, Volume 53, Issue 1, pp 5–21

Harmonia axyridis in Europe: spread and distribution of a non-native coccinellid


    • NERC Centre for Ecology and Hydrology – Monks Wood
    • Department of Life SciencesAnglia Ruskin University
  • T. Adriaens
    • Instituut voor Natuur- en Bosonderzoek
  • H. Bathon
    • Federal Biological Research Centre for Agriculture and ForestryInstitute for Biological Control
  • J. Cuppen
    • Wageningen University
  • A. Goldarazena
    • Neiker-Tecnalia, Instituto Vasco de Investigación y Desarrollo AgrarioCentro Arkaute
  • T. Hägg
  • M. Kenis
    • CABI Europe-Switzerland
  • B. E. M. Klausnitzer
    • Institut für Ökologie und Entomologie
  • I. Kovář
    • The Natural History Museum
  • A. J. M. Loomans
    • Department of Entomology, National Reference LaboratoryPlant Protection Service
  • M. E. N. Majerus
    • Department of GeneticsUniversity of Cambridge
  • O. Nedved
    • Faculty of ScienceUniversity of South Bohemia
  • J. Pedersen
    • Zoological MuseumUniversity of Copenhagen
  • W. Rabitsch
    • Federal Environment Agency
  • H. E. Roy
    • NERC Centre for Ecology and Hydrology – Monks Wood
    • Department of Life SciencesAnglia Ruskin University
  • V. Ternois
    • Observatoire permanent pour le suivi de la Coccinelle asiatique en France, CPIE du Pays de Soulaines, Domaine de Saint-Victor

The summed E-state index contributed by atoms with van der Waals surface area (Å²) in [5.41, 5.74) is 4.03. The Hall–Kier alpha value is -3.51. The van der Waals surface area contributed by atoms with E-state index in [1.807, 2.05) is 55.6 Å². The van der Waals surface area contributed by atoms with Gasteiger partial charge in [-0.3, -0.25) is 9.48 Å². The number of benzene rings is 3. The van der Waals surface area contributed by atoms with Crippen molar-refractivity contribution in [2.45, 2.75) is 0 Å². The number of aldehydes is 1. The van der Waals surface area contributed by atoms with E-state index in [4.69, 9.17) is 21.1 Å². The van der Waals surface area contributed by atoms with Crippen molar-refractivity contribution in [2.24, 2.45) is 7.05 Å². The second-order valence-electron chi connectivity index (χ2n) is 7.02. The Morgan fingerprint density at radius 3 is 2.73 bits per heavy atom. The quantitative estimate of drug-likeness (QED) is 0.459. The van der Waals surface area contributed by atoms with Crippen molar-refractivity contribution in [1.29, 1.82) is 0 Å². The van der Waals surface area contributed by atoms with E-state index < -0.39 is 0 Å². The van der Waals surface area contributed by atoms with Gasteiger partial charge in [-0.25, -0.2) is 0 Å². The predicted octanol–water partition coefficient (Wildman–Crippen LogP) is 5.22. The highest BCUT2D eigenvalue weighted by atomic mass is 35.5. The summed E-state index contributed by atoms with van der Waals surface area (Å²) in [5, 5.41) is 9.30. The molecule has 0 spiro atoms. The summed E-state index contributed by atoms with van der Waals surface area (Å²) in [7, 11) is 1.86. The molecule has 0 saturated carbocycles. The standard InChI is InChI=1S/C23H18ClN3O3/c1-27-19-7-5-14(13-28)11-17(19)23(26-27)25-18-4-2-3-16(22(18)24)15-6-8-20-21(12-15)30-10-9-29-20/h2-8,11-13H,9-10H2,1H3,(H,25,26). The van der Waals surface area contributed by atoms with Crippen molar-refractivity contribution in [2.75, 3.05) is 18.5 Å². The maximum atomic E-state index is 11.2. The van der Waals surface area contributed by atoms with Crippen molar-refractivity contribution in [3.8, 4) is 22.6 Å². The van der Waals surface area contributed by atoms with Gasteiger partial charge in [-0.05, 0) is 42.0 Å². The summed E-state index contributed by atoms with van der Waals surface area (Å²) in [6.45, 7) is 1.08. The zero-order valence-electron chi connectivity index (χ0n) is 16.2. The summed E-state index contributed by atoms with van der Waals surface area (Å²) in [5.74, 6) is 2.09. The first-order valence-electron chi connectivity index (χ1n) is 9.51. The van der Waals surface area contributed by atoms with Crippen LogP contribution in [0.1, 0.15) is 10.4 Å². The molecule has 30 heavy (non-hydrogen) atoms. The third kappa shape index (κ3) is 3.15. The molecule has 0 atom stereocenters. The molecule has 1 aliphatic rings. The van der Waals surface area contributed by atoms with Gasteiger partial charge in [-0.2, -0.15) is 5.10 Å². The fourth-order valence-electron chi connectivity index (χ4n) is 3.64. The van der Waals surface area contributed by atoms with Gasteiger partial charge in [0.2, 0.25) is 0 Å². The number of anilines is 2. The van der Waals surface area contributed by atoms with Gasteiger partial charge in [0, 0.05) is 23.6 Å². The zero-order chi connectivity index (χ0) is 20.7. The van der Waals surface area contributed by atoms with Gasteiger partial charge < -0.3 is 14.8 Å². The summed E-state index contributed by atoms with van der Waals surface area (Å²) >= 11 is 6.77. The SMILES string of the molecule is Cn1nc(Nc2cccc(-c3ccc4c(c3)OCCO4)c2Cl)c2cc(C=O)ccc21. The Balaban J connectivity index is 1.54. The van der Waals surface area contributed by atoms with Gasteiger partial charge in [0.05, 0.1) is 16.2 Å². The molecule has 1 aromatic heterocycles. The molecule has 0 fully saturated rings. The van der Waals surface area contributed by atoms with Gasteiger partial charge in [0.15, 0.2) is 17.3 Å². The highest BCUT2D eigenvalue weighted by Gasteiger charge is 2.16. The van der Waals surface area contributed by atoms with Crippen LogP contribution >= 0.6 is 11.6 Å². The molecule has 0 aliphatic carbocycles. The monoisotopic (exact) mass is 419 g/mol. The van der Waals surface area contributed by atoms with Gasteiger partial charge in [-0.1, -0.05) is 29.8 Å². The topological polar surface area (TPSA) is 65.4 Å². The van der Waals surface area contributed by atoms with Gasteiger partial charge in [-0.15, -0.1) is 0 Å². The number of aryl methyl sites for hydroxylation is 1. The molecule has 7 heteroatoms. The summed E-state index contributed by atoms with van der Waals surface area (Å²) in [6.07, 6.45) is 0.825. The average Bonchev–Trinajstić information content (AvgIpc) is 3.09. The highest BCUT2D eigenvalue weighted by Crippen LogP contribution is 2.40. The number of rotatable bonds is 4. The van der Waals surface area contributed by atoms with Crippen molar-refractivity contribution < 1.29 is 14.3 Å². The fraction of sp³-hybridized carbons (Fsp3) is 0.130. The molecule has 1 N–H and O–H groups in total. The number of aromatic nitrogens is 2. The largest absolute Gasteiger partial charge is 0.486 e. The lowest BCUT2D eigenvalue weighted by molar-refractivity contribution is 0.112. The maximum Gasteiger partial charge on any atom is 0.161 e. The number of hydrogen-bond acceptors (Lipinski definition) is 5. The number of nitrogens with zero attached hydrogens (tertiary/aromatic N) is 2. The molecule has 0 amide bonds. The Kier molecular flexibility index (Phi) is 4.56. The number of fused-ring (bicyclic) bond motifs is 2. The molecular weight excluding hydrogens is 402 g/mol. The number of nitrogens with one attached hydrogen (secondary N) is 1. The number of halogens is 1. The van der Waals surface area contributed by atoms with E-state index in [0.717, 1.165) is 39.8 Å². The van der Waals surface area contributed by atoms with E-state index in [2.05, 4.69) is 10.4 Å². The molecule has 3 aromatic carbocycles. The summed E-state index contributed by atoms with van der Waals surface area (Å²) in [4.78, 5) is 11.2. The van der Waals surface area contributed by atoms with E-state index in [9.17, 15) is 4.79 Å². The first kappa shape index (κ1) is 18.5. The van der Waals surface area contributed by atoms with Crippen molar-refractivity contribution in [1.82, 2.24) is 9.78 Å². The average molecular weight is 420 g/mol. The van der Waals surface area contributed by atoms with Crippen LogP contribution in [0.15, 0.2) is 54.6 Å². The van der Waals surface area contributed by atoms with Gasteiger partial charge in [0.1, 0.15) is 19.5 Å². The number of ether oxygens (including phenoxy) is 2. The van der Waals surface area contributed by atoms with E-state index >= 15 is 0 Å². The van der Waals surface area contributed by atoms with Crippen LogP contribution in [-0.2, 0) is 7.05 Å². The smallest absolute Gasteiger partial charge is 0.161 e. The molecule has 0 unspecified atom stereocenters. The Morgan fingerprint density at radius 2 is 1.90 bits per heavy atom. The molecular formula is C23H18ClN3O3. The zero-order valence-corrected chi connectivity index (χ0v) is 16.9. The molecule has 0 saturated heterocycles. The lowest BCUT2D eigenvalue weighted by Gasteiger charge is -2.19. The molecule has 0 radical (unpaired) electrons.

• I. A. Zakharov
    • Vavilov Institute of General Genetics RAS
  • D. B. Roy
    • NERC Centre for Ecology and Hydrology – Monks Wood

DOI: 10.1007/s10526-007-9132-y

Cite this article as:
Brown, P.M.J., Adriaens, T., Bathon, H. et al. BioControl (2008) 53: 5. doi:10.1007/s10526-007-9132-y


Native to Asia, Harmonia axyridis (Pallas) (Coleoptera: Coccinellidae) is considered an invasive alien ladybird in Europe and North America, where it was widely introduced as a biological control agent of aphids and coccids. In Europe, H. axyridis was sold by various biological control companies from 1995 in France, Belgium and the Netherlands, and was also intentionally released in at least nine other countries. It has spread very rapidly, particularly since 2002, and is now regarded as established in thirteen European countries. The established range extends from Denmark in the north to southern France in the south, and from Czech Republic in the east to Great Britain in the west. In this paper we map the spread and distribution of H. axyridis in Europe, and examine the situation on a country-by-country basis. We report first records of the species in five countries; Spain, Sweden, Denmark, Czech Republic and Italy; and first evidence of H. axyridis establishment in the latter three countries. Despite releases of H. axyridis in Portugal, Spain and Greece, there is little evidence of establishment in southern Europe. It is predicted that the spread and increase within Europe will continue and that H. axyridis will become one of the most widely distributed coccinellids in the continent.


Biological controlCoccinellidaeHalloween beetleHarlequin ladybirdHarmonia axyridisIntroduced speciesInvasive speciesMulticolored Asian lady beetleNon-native species

Copyright information

© International Organization for Biological Control (IOBC) 2007